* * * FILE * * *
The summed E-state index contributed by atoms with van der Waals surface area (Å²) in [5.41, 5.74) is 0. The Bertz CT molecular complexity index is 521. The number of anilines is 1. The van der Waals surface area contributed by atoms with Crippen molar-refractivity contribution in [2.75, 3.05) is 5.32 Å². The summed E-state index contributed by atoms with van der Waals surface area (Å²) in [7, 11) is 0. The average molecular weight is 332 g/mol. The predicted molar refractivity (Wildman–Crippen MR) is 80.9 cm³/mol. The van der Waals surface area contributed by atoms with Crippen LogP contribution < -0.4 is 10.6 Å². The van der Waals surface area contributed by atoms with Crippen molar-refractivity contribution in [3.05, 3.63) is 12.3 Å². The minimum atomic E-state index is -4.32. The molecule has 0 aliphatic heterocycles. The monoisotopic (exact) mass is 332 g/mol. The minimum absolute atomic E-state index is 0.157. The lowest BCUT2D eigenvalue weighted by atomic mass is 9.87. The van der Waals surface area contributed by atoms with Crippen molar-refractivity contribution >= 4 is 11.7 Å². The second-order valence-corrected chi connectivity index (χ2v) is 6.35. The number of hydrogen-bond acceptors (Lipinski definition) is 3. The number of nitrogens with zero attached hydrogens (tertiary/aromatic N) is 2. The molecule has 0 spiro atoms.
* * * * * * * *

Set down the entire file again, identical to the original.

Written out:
The summed E-state index contributed by atoms with van der Waals surface area (Å²) in [5.41, 5.74) is 0. The Bertz CT molecular complexity index is 521. The number of anilines is 1. The van der Waals surface area contributed by atoms with Crippen molar-refractivity contribution in [2.75, 3.05) is 5.32 Å². The summed E-state index contributed by atoms with van der Waals surface area (Å²) in [7, 11) is 0. The average molecular weight is 332 g/mol. The predicted molar refractivity (Wildman–Crippen MR) is 80.9 cm³/mol. The van der Waals surface area contributed by atoms with Crippen LogP contribution < -0.4 is 10.6 Å². The van der Waals surface area contributed by atoms with Crippen molar-refractivity contribution in [3.05, 3.63) is 12.3 Å². The minimum atomic E-state index is -4.32. The molecule has 0 aliphatic heterocycles. The monoisotopic (exact) mass is 332 g/mol. The minimum absolute atomic E-state index is 0.157. The lowest BCUT2D eigenvalue weighted by atomic mass is 9.87. The van der Waals surface area contributed by atoms with Crippen molar-refractivity contribution >= 4 is 11.7 Å². The second-order valence-corrected chi connectivity index (χ2v) is 6.35. The number of hydrogen-bond acceptors (Lipinski definition) is 3. The number of nitrogens with zero attached hydrogens (tertiary/aromatic N) is 2. The molecule has 0 spiro atoms.